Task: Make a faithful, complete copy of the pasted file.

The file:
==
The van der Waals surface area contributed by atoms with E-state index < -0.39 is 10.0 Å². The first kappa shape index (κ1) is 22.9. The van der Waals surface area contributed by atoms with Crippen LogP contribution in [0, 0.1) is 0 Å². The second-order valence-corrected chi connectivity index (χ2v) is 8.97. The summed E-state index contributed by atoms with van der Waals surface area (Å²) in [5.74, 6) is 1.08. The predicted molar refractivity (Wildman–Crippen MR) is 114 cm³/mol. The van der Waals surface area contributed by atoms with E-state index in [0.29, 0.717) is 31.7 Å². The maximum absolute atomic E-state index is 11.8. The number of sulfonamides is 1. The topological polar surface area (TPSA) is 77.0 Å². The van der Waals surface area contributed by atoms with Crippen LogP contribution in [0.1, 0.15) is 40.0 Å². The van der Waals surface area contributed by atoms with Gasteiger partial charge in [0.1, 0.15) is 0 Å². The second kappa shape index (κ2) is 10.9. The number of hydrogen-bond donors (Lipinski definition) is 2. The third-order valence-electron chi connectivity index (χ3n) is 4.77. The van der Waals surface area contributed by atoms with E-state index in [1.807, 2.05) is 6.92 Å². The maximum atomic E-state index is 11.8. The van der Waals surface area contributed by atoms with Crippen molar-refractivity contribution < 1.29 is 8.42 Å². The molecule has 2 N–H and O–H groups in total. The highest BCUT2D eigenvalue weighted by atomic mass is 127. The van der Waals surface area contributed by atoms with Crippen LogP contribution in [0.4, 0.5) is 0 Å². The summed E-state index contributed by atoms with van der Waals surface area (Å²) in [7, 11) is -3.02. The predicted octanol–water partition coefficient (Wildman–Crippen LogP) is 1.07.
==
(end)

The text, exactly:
The van der Waals surface area contributed by atoms with E-state index < -0.39 is 10.0 Å². The first kappa shape index (κ1) is 22.9. The van der Waals surface area contributed by atoms with Crippen LogP contribution in [0, 0.1) is 0 Å². The second-order valence-corrected chi connectivity index (χ2v) is 8.97. The summed E-state index contributed by atoms with van der Waals surface area (Å²) in [5.74, 6) is 1.08. The predicted molar refractivity (Wildman–Crippen MR) is 114 cm³/mol. The van der Waals surface area contributed by atoms with E-state index in [0.29, 0.717) is 31.7 Å². The maximum absolute atomic E-state index is 11.8. The number of sulfonamides is 1. The topological polar surface area (TPSA) is 77.0 Å². The van der Waals surface area contributed by atoms with Crippen LogP contribution in [0.1, 0.15) is 40.0 Å². The van der Waals surface area contributed by atoms with Gasteiger partial charge in [0.1, 0.15) is 0 Å². The second kappa shape index (κ2) is 10.9. The number of hydrogen-bond donors (Lipinski definition) is 2. The third-order valence-electron chi connectivity index (χ3n) is 4.77. The van der Waals surface area contributed by atoms with E-state index in [1.807, 2.05) is 6.92 Å². The maximum atomic E-state index is 11.8. The van der Waals surface area contributed by atoms with Crippen molar-refractivity contribution < 1.29 is 8.42 Å². The molecule has 2 N–H and O–H groups in total. The highest BCUT2D eigenvalue weighted by atomic mass is 127. The van der Waals surface area contributed by atoms with Crippen LogP contribution in [0.4, 0.5) is 0 Å². The summed E-state index contributed by atoms with van der Waals surface area (Å²) in [7, 11) is -3.02. The predicted octanol–water partition coefficient (Wildman–Crippen LogP) is 1.07.